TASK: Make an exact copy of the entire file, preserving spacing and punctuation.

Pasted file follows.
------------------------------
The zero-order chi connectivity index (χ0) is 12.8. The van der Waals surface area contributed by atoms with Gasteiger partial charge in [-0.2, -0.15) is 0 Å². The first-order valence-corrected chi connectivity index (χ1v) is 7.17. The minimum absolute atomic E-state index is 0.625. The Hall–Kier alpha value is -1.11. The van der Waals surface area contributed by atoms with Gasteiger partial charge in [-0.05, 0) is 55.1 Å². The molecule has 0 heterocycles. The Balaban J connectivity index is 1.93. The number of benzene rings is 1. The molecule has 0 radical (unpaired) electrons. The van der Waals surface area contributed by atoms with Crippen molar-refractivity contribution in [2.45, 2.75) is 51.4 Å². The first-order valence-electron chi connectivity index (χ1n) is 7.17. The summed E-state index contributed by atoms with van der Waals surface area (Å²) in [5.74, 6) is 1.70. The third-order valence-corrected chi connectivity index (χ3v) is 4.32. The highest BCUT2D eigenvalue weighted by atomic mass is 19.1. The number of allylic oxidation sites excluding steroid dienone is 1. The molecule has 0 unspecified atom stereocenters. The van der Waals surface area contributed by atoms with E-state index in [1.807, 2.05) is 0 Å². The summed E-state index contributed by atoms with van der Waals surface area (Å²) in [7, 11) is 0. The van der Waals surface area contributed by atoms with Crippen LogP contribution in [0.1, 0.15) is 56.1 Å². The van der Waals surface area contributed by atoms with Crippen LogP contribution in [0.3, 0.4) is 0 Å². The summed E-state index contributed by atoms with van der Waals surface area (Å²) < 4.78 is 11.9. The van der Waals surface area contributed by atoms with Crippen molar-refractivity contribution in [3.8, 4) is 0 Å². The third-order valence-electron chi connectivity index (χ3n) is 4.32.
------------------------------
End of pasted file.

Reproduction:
The zero-order chi connectivity index (χ0) is 12.8. The van der Waals surface area contributed by atoms with Gasteiger partial charge in [-0.2, -0.15) is 0 Å². The first-order valence-corrected chi connectivity index (χ1v) is 7.17. The minimum absolute atomic E-state index is 0.625. The Hall–Kier alpha value is -1.11. The van der Waals surface area contributed by atoms with Gasteiger partial charge in [-0.05, 0) is 55.1 Å². The molecule has 0 heterocycles. The Balaban J connectivity index is 1.93. The number of benzene rings is 1. The molecule has 0 radical (unpaired) electrons. The van der Waals surface area contributed by atoms with Crippen molar-refractivity contribution in [2.45, 2.75) is 51.4 Å². The first-order valence-electron chi connectivity index (χ1n) is 7.17. The summed E-state index contributed by atoms with van der Waals surface area (Å²) in [5.74, 6) is 1.70. The third-order valence-corrected chi connectivity index (χ3v) is 4.32. The highest BCUT2D eigenvalue weighted by atomic mass is 19.1. The number of allylic oxidation sites excluding steroid dienone is 1. The molecule has 0 unspecified atom stereocenters. The van der Waals surface area contributed by atoms with E-state index in [1.807, 2.05) is 0 Å². The summed E-state index contributed by atoms with van der Waals surface area (Å²) in [7, 11) is 0. The van der Waals surface area contributed by atoms with Crippen LogP contribution in [0.1, 0.15) is 56.1 Å². The van der Waals surface area contributed by atoms with Crippen LogP contribution in [0.3, 0.4) is 0 Å². The summed E-state index contributed by atoms with van der Waals surface area (Å²) < 4.78 is 11.9. The van der Waals surface area contributed by atoms with Crippen molar-refractivity contribution in [3.8, 4) is 0 Å². The third-order valence-electron chi connectivity index (χ3n) is 4.32.